New Canaan Child Custody Lawyer
When parents file for divorce, child custody issues are a top concern. Questions we often hear include: who will the child live with after the divorce is finalized? How much time will I get to spend with my child? What factors will the court take into consideration when determining who is responsible for the child's well-being and cultural upbringing? Do Connecticut judges favor situations in which both parents remain equally involved in raising the child? These are all important questions, and below we briefly outline how the law views child-related issues within a divorce. As always, our family law attorneys with years of experience focusing on child custody matters, are available to support you in this process.
Custody and Parenting Time Explained
The term “child custody” can generally be broken down into two distinct categories; legal custody and physical custody. Legal custody refers to decision-making rights with respect to major decisions concerning a child, for example, decisions regarding a child's education, health/medical treatment, and religious upbringing. Notably, the vast majority of Connecticut parents share joint legal custody. It tends to be the exception, rather than the rule, for one parent to have sole legal custody.
Physical custody refers to a child's residential schedule with either parent. What was once called “visitation,” is now generally referred to as “parenting time.” Parenting time refers to the actual time during which a parent is responsible for the care of a child and any routine day-to-day decision-making responsibilities with respect to that child.
A Parenting Plan is a written agreement between two parents that lays out each parent's rights and responsibilities concerning the custody and care of their children. A parenting plan typically includes provisions addressing legal custody (i.e., decision-making), as well as a detailed parenting schedule.
No two parenting plans are exactly alike. The Family Law Firm of Healy + Eliot is committed to helping families in Fairfield, County, Connecticut negotiate and craft Parenting Plans specifically tailored to address the unique needs of any particular family, and in a manner that preserves and protects the safety and well-being of children.
Best Interests of the Child
Divorcing parents are, of course, free to resolve all custodial issues through the negotiation and execution of a comprehensive parenting plan. If parents cannot reach an agreement on custodial issues, a judge will make determinations regarding allocation of decision-making responsibilities and parenting time based upon what is in the child's best interests. Some of the factors a court will consider in making custody determinations that are in the best interests of a child include, but are not limited to, the following:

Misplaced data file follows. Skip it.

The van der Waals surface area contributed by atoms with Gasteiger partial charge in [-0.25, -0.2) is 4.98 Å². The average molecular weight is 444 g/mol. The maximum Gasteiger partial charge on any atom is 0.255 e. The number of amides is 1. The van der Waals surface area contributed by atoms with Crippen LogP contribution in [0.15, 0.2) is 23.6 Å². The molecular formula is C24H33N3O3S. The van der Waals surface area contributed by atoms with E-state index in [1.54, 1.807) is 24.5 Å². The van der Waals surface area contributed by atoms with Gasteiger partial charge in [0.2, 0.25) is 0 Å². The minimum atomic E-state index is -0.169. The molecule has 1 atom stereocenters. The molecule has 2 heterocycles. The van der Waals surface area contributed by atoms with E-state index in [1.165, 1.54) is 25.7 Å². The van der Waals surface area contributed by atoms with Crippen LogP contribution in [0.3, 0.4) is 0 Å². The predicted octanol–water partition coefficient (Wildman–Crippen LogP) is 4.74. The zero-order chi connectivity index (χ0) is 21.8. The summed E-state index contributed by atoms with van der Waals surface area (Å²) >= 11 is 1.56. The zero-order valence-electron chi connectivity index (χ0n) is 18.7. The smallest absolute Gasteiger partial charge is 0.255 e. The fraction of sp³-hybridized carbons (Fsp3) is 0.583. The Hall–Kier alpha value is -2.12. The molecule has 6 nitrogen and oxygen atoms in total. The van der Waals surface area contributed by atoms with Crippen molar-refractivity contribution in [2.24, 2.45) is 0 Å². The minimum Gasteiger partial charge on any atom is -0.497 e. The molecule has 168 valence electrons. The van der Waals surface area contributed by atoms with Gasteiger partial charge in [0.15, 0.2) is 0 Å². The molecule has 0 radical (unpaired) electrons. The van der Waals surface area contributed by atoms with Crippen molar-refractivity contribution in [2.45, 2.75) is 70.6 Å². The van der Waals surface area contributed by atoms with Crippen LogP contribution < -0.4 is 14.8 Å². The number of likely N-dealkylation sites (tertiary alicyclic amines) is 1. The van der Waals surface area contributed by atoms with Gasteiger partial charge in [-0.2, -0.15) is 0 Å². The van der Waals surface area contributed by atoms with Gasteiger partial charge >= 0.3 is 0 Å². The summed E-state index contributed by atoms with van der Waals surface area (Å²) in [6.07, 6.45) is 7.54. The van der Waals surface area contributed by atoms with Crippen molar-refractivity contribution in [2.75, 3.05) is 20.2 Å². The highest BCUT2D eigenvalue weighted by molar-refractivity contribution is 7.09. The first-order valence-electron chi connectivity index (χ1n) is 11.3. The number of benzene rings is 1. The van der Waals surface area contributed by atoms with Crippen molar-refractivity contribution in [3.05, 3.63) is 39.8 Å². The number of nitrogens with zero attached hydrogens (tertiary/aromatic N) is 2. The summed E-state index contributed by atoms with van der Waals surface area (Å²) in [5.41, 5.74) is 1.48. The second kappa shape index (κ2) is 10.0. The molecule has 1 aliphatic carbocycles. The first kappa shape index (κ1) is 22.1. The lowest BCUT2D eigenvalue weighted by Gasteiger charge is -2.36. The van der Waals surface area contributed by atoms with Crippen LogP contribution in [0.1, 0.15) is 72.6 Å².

- The temperament and developmental needs of the child;
- The capacity and the disposition of the parents to understand and meet the needs of the child;
- Any relevant and material information obtained from the child, including the informed preferences of the child;
- The wishes of the child's parents as to custody;
- The past and current interaction and relationship of the child with each parent, the child's siblings, and any other person who may significantly affect the best interests of the child;
- The willingness and ability of each parent to facilitate and encourage such continuing parent-child relationship between the child and the other parent as is appropriate, including compliance with any court orders;
- Any manipulation by or coercive behavior of the parents to involve the child in the parents' dispute;
- The ability of each parent to be actively involved in the life of the child;
- The child's adjustment to his or her home, school, and community environments;
- The length of time that the child has lived in a stable and satisfactory environment and the desirability of maintaining continuity in such environment provided the Court may consider favorably a parent who voluntarily leaves the child's family home pendente lite to alleviate stress in the household;
- The stability of the child's existing or proposed residences, or both;
- The mental and physical health of all individuals involved, except that a disability of a proposed custodial parent or other party, in and of itself, shall not be determinative of custody unless the proposed custodial arrangement is not in the best interests of the child;
- The child's cultural background.
Connect with one of our Experienced New Canaan Custody Lawyers
If you have questions about child custody and parenting time in Connecticut, the child custody lawyers at The Family Law Firm of Healy + Eliot can help. To schedule an in-person or virtual meeting with one of our New Canaan child custody lawyers, please call 203-652-8018, or complete our online contact form.